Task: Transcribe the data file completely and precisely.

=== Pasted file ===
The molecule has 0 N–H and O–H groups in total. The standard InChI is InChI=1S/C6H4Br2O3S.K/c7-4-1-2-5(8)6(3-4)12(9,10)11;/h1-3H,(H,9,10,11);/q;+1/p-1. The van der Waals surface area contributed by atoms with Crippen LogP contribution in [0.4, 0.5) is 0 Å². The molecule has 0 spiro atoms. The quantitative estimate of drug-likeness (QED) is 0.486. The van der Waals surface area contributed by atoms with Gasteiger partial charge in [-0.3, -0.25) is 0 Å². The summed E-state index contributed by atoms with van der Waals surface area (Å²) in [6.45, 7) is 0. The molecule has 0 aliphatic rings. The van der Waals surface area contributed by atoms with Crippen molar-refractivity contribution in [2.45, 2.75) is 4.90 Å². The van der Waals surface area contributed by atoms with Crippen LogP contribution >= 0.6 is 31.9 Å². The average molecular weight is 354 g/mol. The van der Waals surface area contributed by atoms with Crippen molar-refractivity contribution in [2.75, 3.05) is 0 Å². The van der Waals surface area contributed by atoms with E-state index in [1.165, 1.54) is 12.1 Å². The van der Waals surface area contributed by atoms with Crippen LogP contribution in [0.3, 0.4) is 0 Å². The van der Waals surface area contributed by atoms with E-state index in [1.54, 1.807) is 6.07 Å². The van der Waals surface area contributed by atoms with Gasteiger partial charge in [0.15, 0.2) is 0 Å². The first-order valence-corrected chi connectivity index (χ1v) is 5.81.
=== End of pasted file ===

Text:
The molecule has 0 N–H and O–H groups in total. The standard InChI is InChI=1S/C6H4Br2O3S.K/c7-4-1-2-5(8)6(3-4)12(9,10)11;/h1-3H,(H,9,10,11);/q;+1/p-1. The van der Waals surface area contributed by atoms with Crippen LogP contribution in [0.4, 0.5) is 0 Å². The molecule has 0 spiro atoms. The quantitative estimate of drug-likeness (QED) is 0.486. The van der Waals surface area contributed by atoms with Gasteiger partial charge in [-0.3, -0.25) is 0 Å². The summed E-state index contributed by atoms with van der Waals surface area (Å²) in [6.45, 7) is 0. The molecule has 0 aliphatic rings. The van der Waals surface area contributed by atoms with Crippen molar-refractivity contribution in [2.45, 2.75) is 4.90 Å². The van der Waals surface area contributed by atoms with Crippen LogP contribution >= 0.6 is 31.9 Å². The average molecular weight is 354 g/mol. The van der Waals surface area contributed by atoms with Crippen molar-refractivity contribution in [2.75, 3.05) is 0 Å². The van der Waals surface area contributed by atoms with E-state index in [1.165, 1.54) is 12.1 Å². The van der Waals surface area contributed by atoms with Crippen LogP contribution in [0.3, 0.4) is 0 Å². The van der Waals surface area contributed by atoms with E-state index in [1.54, 1.807) is 6.07 Å². The van der Waals surface area contributed by atoms with Gasteiger partial charge in [0.15, 0.2) is 0 Å². The first-order valence-corrected chi connectivity index (χ1v) is 5.81.